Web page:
Tag Archives: heavy lifts

Spend More Time Working Big Muscles

13 Jan

the-barbell-squat-620x330[1]I spend a fair amount of time in high school and college weight rooms, working with a variety of athletes and teams.  This past September and October, I worked with an area high school girls basketball team, in their weight room, helping them prepare for the upcoming season.

As is the case in most schools, there are multiple teams sharing the weight room at any given time, and the girls shared the weight room with the freshman football team.

As I observed them, I could have sworn that these young men did more sets of biceps curls and triceps extensions than all other exercises, combined.  It was comical and — ultimately — ridiculous (35-40 of them were being “supervised” by one coach).

If you’re like these guys, investing a significant portion of your gym time working on your biceps and triceps, you’ve got it backward.  It’s not that those muscles aren’t important, but your biceps is the size of an orange for a reason.

Your smaller muscles exist to assist larger muscles with the important stuff — pushing, pulling, lifting, carrying, and throwing.

The next time you’re in the weight room (and every time thereafter), do your heavy lifts first and focus the majority of your strength training efforts on exercises that work the big muscles, like squats, deadlifts, presses, rows, chinups, and pullups.

Exercises that target your legs, chest, and back  — working multiple joints and muscle groups — provide the greatest return on your workout investment.  And your smaller muscles will get plenty of work in the process.

Get STRONGER, Get FASTER!

Your thoughts?

3 Tips to Increase Strength

5 Feb

3-Tips-to-Increase-Strength_46d1f626-d679-4457-ae40-360b6e724ece_1024x1024[1]If you want to increase — and continue to increase — your strength, you have to lift fast, lift heavy, and lift more (over time).  Our friends at ASD Performance provide a simple algorithm for building strength:

Lift Explosively

Speed lifts (e.g., box squats, speed deads & speed bench) are essential to increasing strength, acceleration and power. Loads around 60% 1RM should be used and moved as fast as possible. Accommodating resistance (e.g., bands and chains) can be applied to further challenge your ability to accelerate the load. Obvious explosive exercises that should come to mind are the Olympic lifts (e.g., clean & jerk and the snatch) however, medicine ball throws and kettlebell swings also fit into this category as well.

Lift heavy

If you want to get strong you have to lift heavy. Sure, using light weights for high rep sets may give you some tone but doing so will never make you strong.

Lifting heavy requires a large amount of tension. You will be forced to recruit muscle fibers in places not normally directly activated by the lift. Tension is strength. The greater the weight the greater the amount of tension required.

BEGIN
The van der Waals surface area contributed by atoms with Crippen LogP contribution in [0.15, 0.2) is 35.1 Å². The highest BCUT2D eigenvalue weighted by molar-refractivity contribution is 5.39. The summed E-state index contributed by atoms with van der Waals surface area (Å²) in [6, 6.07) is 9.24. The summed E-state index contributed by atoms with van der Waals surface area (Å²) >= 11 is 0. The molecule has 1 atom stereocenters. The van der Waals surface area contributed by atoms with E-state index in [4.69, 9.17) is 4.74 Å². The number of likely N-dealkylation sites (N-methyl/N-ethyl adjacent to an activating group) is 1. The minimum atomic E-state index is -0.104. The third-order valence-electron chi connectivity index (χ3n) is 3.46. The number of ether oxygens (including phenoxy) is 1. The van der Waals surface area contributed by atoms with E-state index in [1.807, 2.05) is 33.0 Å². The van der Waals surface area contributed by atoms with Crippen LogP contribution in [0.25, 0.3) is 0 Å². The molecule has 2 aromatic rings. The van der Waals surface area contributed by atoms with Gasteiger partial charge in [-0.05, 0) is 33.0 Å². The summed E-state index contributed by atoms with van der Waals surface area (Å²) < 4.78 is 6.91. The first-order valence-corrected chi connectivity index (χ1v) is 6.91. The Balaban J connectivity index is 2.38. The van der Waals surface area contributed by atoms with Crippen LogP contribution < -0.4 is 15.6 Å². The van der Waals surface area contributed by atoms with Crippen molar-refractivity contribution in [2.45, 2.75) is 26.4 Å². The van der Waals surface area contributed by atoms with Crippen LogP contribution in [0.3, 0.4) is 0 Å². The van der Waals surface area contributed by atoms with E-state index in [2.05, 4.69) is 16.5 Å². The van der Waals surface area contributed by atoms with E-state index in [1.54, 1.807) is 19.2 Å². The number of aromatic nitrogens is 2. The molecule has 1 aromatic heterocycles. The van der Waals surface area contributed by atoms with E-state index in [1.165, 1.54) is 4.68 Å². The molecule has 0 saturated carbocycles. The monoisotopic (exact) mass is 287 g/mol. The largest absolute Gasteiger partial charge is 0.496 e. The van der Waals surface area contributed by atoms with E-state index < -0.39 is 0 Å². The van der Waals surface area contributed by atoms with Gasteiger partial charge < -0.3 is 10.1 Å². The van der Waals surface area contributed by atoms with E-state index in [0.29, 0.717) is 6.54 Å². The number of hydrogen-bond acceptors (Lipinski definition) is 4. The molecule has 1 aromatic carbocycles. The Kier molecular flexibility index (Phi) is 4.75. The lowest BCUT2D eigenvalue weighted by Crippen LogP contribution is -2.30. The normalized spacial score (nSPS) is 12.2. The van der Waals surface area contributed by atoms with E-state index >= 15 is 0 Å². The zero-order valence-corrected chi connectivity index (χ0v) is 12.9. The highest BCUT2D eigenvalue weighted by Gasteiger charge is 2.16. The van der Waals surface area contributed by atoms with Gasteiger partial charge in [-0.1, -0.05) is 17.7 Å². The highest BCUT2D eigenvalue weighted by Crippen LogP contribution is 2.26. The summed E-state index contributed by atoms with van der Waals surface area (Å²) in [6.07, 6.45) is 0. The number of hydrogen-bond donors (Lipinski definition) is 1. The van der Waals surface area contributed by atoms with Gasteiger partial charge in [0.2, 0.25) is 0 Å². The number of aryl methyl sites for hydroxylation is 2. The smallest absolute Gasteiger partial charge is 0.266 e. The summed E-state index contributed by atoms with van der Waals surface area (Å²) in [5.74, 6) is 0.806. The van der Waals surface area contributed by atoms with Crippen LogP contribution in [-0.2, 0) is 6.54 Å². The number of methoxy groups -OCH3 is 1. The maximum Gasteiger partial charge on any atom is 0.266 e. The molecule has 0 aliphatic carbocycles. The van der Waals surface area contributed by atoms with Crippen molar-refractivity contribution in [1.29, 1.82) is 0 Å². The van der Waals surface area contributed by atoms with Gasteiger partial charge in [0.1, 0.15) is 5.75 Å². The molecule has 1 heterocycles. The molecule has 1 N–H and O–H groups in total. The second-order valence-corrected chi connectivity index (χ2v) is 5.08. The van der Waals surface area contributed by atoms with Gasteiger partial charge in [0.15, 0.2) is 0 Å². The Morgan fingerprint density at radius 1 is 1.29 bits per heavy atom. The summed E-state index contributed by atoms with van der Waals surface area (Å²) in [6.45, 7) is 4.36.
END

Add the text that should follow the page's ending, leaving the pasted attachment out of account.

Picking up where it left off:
Progressive Overload

This means systematically increasing your work load. This is a very important concept as doing the same thing over and over for extended periods of time will eventually yield no additional benefit. Without progressive overload you will be spinning your wheels and moving nowhere fast!

Get STRONGER, Get FASTER!

Your thoughts?

Spend More Time Working Big Muscles

14 Jan

the-barbell-squat-620x330[1]I spend a fair amount of time in high school and college weight rooms, working with a variety of athletes and teams.  This past September and October, I worked with an area high school girls basketball team, in their weight room, helping them prepare for the upcoming season.

As is the case in most schools, there are multiple teams sharing the weight room at any given time, and the girls shared the weight room with the freshman football team.

As I observed them, I could have sworn that these young men did more sets of biceps curls and triceps extensions than all other exercises, combined.  It was comical and — ultimately — ridiculous (35-40 of them were being “supervised” by one coach).

If you’re like these guys, investing a significant portion of your gym time working on your biceps and triceps, you’ve got it backward.  It’s not that those muscles aren’t important, but your bicep is the size of an orange for a reason.

Your smaller muscles exist to assist larger muscles with the important stuff — pushing, pulling, lifting, carrying, and throwing.

The next time you’re in the weight room (and every time thereafter), do your heavy lifts first and focus the majority of your strength training efforts on exercises that work the big muscles, like squats, deadlifts, presses, rows, chinups, and pullups.

Exercises that target your legs, chest, and back  — working multiple joints and muscle groups — provide the greatest return on your workout investment.  And your smaller muscles will get plenty of work in the process.

Get STRONGER, Get FASTER!

Your thoughts?

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